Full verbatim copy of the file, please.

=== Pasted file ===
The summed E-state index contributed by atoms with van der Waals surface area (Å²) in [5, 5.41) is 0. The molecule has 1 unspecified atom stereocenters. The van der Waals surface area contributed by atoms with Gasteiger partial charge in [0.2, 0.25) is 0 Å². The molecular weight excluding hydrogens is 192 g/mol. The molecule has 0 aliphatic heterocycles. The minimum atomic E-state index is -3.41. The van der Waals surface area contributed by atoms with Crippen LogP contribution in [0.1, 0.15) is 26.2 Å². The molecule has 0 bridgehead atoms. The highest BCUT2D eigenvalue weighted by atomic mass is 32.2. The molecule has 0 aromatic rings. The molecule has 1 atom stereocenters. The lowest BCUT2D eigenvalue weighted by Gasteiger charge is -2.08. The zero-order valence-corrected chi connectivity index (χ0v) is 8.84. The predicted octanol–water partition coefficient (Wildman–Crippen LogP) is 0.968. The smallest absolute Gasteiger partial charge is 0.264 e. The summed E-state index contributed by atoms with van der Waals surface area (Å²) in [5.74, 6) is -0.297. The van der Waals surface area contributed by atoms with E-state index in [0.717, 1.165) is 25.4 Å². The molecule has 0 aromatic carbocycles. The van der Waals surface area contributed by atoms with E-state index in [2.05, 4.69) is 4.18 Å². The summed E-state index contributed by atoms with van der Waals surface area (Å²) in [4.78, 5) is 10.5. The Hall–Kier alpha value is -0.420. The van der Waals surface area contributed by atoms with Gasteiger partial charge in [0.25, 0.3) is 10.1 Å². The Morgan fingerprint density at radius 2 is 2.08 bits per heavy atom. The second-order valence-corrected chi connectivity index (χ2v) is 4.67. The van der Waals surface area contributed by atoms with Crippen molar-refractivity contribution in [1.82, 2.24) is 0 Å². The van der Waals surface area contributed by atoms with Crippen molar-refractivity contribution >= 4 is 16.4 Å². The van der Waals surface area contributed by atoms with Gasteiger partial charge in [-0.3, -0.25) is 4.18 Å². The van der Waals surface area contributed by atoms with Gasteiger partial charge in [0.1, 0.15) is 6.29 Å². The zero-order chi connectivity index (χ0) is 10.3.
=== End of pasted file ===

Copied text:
The summed E-state index contributed by atoms with van der Waals surface area (Å²) in [5, 5.41) is 0. The molecule has 1 unspecified atom stereocenters. The van der Waals surface area contributed by atoms with Gasteiger partial charge in [0.2, 0.25) is 0 Å². The molecular weight excluding hydrogens is 192 g/mol. The molecule has 0 aliphatic heterocycles. The minimum atomic E-state index is -3.41. The van der Waals surface area contributed by atoms with Crippen LogP contribution in [0.1, 0.15) is 26.2 Å². The molecule has 0 bridgehead atoms. The highest BCUT2D eigenvalue weighted by atomic mass is 32.2. The molecule has 0 aromatic rings. The molecule has 1 atom stereocenters. The lowest BCUT2D eigenvalue weighted by Gasteiger charge is -2.08. The zero-order valence-corrected chi connectivity index (χ0v) is 8.84. The predicted octanol–water partition coefficient (Wildman–Crippen LogP) is 0.968. The smallest absolute Gasteiger partial charge is 0.264 e. The summed E-state index contributed by atoms with van der Waals surface area (Å²) in [5.74, 6) is -0.297. The van der Waals surface area contributed by atoms with E-state index in [0.717, 1.165) is 25.4 Å². The molecule has 0 aromatic carbocycles. The van der Waals surface area contributed by atoms with E-state index in [2.05, 4.69) is 4.18 Å². The summed E-state index contributed by atoms with van der Waals surface area (Å²) in [4.78, 5) is 10.5. The Hall–Kier alpha value is -0.420. The van der Waals surface area contributed by atoms with Gasteiger partial charge in [0.25, 0.3) is 10.1 Å². The Morgan fingerprint density at radius 2 is 2.08 bits per heavy atom. The second-order valence-corrected chi connectivity index (χ2v) is 4.67. The van der Waals surface area contributed by atoms with Crippen molar-refractivity contribution in [1.82, 2.24) is 0 Å². The van der Waals surface area contributed by atoms with Crippen molar-refractivity contribution >= 4 is 16.4 Å². The van der Waals surface area contributed by atoms with Gasteiger partial charge in [-0.3, -0.25) is 4.18 Å². The van der Waals surface area contributed by atoms with Gasteiger partial charge in [0.1, 0.15) is 6.29 Å². The zero-order chi connectivity index (χ0) is 10.3.